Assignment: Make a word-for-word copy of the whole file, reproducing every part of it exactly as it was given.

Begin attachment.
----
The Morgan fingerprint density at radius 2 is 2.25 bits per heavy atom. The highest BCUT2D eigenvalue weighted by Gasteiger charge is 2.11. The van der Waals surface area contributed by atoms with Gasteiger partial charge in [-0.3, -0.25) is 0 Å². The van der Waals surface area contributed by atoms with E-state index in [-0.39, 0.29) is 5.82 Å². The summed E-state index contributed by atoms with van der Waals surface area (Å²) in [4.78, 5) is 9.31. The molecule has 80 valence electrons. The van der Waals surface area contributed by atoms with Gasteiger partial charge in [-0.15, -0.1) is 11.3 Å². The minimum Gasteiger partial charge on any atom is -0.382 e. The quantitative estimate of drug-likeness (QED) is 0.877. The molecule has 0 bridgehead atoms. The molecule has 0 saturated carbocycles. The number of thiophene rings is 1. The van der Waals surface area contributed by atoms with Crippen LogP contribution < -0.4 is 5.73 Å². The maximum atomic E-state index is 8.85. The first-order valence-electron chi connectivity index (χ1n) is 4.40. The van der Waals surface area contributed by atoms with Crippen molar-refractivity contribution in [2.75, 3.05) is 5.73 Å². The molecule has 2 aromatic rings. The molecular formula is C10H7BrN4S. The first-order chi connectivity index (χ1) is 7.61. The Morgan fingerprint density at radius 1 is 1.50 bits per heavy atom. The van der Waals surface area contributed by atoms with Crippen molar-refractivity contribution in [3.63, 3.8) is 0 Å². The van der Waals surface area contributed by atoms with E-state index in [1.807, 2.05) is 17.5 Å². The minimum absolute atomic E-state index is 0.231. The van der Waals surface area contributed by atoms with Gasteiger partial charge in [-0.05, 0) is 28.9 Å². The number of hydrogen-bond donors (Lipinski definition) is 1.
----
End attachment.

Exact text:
The Morgan fingerprint density at radius 2 is 2.25 bits per heavy atom. The highest BCUT2D eigenvalue weighted by Gasteiger charge is 2.11. The van der Waals surface area contributed by atoms with Gasteiger partial charge in [-0.3, -0.25) is 0 Å². The van der Waals surface area contributed by atoms with E-state index in [-0.39, 0.29) is 5.82 Å². The summed E-state index contributed by atoms with van der Waals surface area (Å²) in [4.78, 5) is 9.31. The molecule has 80 valence electrons. The van der Waals surface area contributed by atoms with Gasteiger partial charge in [-0.15, -0.1) is 11.3 Å². The minimum Gasteiger partial charge on any atom is -0.382 e. The quantitative estimate of drug-likeness (QED) is 0.877. The molecule has 0 bridgehead atoms. The molecule has 0 saturated carbocycles. The number of thiophene rings is 1. The van der Waals surface area contributed by atoms with Crippen LogP contribution < -0.4 is 5.73 Å². The maximum atomic E-state index is 8.85. The first-order valence-electron chi connectivity index (χ1n) is 4.40. The van der Waals surface area contributed by atoms with Crippen molar-refractivity contribution in [2.75, 3.05) is 5.73 Å². The molecule has 2 aromatic rings. The molecular formula is C10H7BrN4S. The first-order chi connectivity index (χ1) is 7.61. The Morgan fingerprint density at radius 1 is 1.50 bits per heavy atom. The van der Waals surface area contributed by atoms with Crippen molar-refractivity contribution in [3.63, 3.8) is 0 Å². The van der Waals surface area contributed by atoms with E-state index in [1.807, 2.05) is 17.5 Å². The minimum absolute atomic E-state index is 0.231. The van der Waals surface area contributed by atoms with Gasteiger partial charge in [-0.05, 0) is 28.9 Å². The number of hydrogen-bond donors (Lipinski definition) is 1.